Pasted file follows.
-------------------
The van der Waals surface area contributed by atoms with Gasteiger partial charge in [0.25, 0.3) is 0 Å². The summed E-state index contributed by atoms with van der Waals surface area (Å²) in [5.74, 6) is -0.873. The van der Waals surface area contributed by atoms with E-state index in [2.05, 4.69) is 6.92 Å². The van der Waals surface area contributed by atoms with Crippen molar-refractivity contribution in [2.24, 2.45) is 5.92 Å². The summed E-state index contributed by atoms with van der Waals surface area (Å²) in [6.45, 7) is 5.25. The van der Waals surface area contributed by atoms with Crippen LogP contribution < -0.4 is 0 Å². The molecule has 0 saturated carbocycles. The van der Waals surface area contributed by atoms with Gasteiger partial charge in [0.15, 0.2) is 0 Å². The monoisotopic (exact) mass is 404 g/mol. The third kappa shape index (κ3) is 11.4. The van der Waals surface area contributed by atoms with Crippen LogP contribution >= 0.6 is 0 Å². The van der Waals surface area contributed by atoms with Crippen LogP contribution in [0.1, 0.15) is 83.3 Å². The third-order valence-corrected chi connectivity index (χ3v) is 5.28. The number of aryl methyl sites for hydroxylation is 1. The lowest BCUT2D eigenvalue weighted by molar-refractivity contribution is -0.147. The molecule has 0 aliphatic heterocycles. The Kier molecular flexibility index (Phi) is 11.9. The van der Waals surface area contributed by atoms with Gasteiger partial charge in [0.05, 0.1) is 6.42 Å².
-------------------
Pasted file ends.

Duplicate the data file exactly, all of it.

The van der Waals surface area contributed by atoms with Gasteiger partial charge in [0.25, 0.3) is 0 Å². The summed E-state index contributed by atoms with van der Waals surface area (Å²) in [5.74, 6) is -0.873. The van der Waals surface area contributed by atoms with E-state index in [2.05, 4.69) is 6.92 Å². The van der Waals surface area contributed by atoms with Crippen molar-refractivity contribution in [2.24, 2.45) is 5.92 Å². The summed E-state index contributed by atoms with van der Waals surface area (Å²) in [6.45, 7) is 5.25. The van der Waals surface area contributed by atoms with Crippen LogP contribution < -0.4 is 0 Å². The molecule has 0 saturated carbocycles. The van der Waals surface area contributed by atoms with Gasteiger partial charge in [0.15, 0.2) is 0 Å². The monoisotopic (exact) mass is 404 g/mol. The third kappa shape index (κ3) is 11.4. The van der Waals surface area contributed by atoms with Crippen LogP contribution >= 0.6 is 0 Å². The van der Waals surface area contributed by atoms with Crippen LogP contribution in [0.1, 0.15) is 83.3 Å². The third-order valence-corrected chi connectivity index (χ3v) is 5.28. The number of aryl methyl sites for hydroxylation is 1. The lowest BCUT2D eigenvalue weighted by molar-refractivity contribution is -0.147. The molecule has 0 aliphatic heterocycles. The Kier molecular flexibility index (Phi) is 11.9. The van der Waals surface area contributed by atoms with Gasteiger partial charge in [0.05, 0.1) is 6.42 Å².